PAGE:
CLEAN TECHNOLOGY HASN'T BEEN RAKING IN the cash of late. Last year venture capital flows to the global cleantech sector plunged 33 percent, to $6.46 billion, San Francisco–based research and advisory firm Cleantech Group reports.

This slide may suggest that the skeptics are right about cleantech as an investment: It was a fad whose day has come and gone. But many experts contend that cleantech isn’t dying, it’s transforming. Helping to drive that change, and the current dip in funding, is the arrival of cheap, abundant natural gas on the U.S. energy scene.

Although the numbers frequently change, the U.S. Energy Information Administration recently estimated that there are 2,203 trillion cubic feet of recoverable natural gas in the U.S., enough to meet all of the country’s energy needs for 92 years at 2011 consumption levels. Through early February this year’s average contract settlement price was $3.35 per million BTU, the standard measurement unit for natural gas, compared with $9.04 in 2008. Natural gas thrills major energy companies with the promise that the U.S. could become a net exporter — in 2010 oil giant Exxon Mobil Corp. paid $35 billion for Houston-based producer XTO Energy — but it’s also helping to recast cleantech’s winners and losers.

   
Dallas Kachan, managing partner at Kachan & Co.  

“There are a series of technologies and business models that compete directly with natural gas,” says Sheeraz Haji, CEO of Cleantech Group. “For example, solar power plants have had a challenge because they get compared with natural-gas power plants.” Venture capital investment in renewable wind power has also fallen off, Haji adds. Like their solar and natural-gas counterparts, wind plants produce energy on a large scale, but they can’t compete with natural-gas prices.

“Biofuels as an investment thesis have also been hurt by low-cost natural gas,” says Richard Stuebi, founder and president of NextWave Energy, a Cleveland-based cleantech consulting firm. Excitement over emerging technologies that would allow vehicles to run on natural gas is supplanting the buzz around biofuels as a petroleum substitute, Stuebi explains.

But Haji notes that even though natural gas has turned some venture capitalists off cleantech, it could boost subsectors of this broad and diverse industry. Thanks to natural gas, he predicts, several cleantech chemicals makers will attract growing attention and investment capital.

Last summer Siluria  Technologies, a San Francisco outfit looking to commercialize its process of turning natural gas into chemicals that can serve as an alternative to petroleum, pulled in $30 million from big-name venture investors, including Moscow-based Bright Capital; Menlo Park, California–based Kleiner Perkins Caufield & Byers; and Seattle’s Vulcan Capital. Water treatment technologies are now getting a closer look because hydraulic fracturing, or fracking, — the process of extracting natural gas from rock formations — uses vast quantities of water.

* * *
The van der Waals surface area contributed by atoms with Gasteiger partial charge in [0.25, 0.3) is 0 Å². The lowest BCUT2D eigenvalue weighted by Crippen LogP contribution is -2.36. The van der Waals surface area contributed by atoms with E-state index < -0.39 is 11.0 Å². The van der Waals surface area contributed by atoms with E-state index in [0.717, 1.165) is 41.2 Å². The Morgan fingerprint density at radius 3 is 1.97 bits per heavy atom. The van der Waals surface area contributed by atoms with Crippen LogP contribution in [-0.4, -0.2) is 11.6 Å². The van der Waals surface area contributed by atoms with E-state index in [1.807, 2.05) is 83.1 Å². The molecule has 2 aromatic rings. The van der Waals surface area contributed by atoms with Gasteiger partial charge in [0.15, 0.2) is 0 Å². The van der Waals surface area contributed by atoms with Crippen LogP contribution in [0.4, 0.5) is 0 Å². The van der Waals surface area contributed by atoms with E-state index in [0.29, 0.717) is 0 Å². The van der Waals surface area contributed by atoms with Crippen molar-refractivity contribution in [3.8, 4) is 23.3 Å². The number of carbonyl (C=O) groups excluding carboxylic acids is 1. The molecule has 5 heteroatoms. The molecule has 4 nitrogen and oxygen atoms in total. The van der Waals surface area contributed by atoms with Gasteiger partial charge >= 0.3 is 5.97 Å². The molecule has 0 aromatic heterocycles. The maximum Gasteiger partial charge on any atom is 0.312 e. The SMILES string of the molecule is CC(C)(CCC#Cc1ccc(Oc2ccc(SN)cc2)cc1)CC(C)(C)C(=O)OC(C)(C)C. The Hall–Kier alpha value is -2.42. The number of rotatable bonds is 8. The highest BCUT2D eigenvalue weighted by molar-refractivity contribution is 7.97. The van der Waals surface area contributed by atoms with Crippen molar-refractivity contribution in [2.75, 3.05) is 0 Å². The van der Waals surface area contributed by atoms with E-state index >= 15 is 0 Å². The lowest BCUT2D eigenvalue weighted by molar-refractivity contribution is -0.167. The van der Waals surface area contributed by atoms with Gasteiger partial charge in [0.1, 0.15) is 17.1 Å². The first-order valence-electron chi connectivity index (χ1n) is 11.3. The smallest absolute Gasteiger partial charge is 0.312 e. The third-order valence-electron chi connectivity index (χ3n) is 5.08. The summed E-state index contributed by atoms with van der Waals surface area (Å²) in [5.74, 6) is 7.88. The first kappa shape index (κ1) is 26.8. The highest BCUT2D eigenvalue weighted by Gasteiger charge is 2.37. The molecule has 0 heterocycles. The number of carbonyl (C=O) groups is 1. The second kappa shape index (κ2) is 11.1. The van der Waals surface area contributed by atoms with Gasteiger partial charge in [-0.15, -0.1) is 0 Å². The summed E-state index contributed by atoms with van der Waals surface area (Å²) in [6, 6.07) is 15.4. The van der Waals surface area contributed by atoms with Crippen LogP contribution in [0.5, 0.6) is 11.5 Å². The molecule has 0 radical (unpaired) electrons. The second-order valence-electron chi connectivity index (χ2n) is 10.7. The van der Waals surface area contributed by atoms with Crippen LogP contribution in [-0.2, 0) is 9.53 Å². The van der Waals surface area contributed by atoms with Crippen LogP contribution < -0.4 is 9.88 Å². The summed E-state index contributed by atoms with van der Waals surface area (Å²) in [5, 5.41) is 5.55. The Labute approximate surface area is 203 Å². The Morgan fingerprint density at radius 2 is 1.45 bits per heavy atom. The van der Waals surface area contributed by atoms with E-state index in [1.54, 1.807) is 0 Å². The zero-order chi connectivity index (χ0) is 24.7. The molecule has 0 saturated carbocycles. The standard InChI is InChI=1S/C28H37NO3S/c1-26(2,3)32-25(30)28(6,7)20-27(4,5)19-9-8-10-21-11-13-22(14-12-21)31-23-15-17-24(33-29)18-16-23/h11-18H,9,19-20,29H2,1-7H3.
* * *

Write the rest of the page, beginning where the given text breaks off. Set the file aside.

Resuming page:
When it comes to attracting investment, transportation and biofuels/biochemicals topped Cleantech’s list of cleantech subsectors in 2012. (Haji says biofuels and biochemicals have always been combined into a single category, but recently he’s seen a strong trend in favor of the latter.) Water/wastewater was one of the few subcategories that won more deals last year than in 2011.

Many analysts see natural gas as a bridge fuel that can help the economy shift from coal and other carbon-heavy fossil fuels toward renewable energy. Though that may seem an obvious role today, gas prices can’t stay this low for much longer, asserts Carter Bales, chairman and managing partner of NewWorld Capital Group, an environmentally focused private equity firm based in New York. Bales thinks regulators will put an end to cheap natural gas by forcing producers to account financially for the outsize resource consumption and pollution involved in fracking.

Natural gas is a finite energy source that releases greenhouse gases — about half as much as coal, but enough to contribute significantly to climate change. Cheap natural gas is only delaying the necessary shift to renewables, environmentalists say.

But Dallas Kachan, managing partner at Kachan & Co., a San Francisco–based consulting firm that provides cleantech analysis, believes that if technological innovations can create natural gas from renewable sources, the future might look very different.

“Yes, some clean-energy sectors are being uprooted by the low price of natural gas today, but we’re really bullish on what natural-gas innovation means for clean energy,” Kachan says. As he points out, companies are trying to derive natural gas from renewable sources such as landfill and agricultural waste; utilities could use this energy in their existing infrastructure, avoiding the need for expensive wind turbines or solar panels. “If we can, in fact, crack the code of making large volumes of natural gas cheaply from renewable sources, that is potentially hugely disruptive to the whole world of energy,” Kachan contends.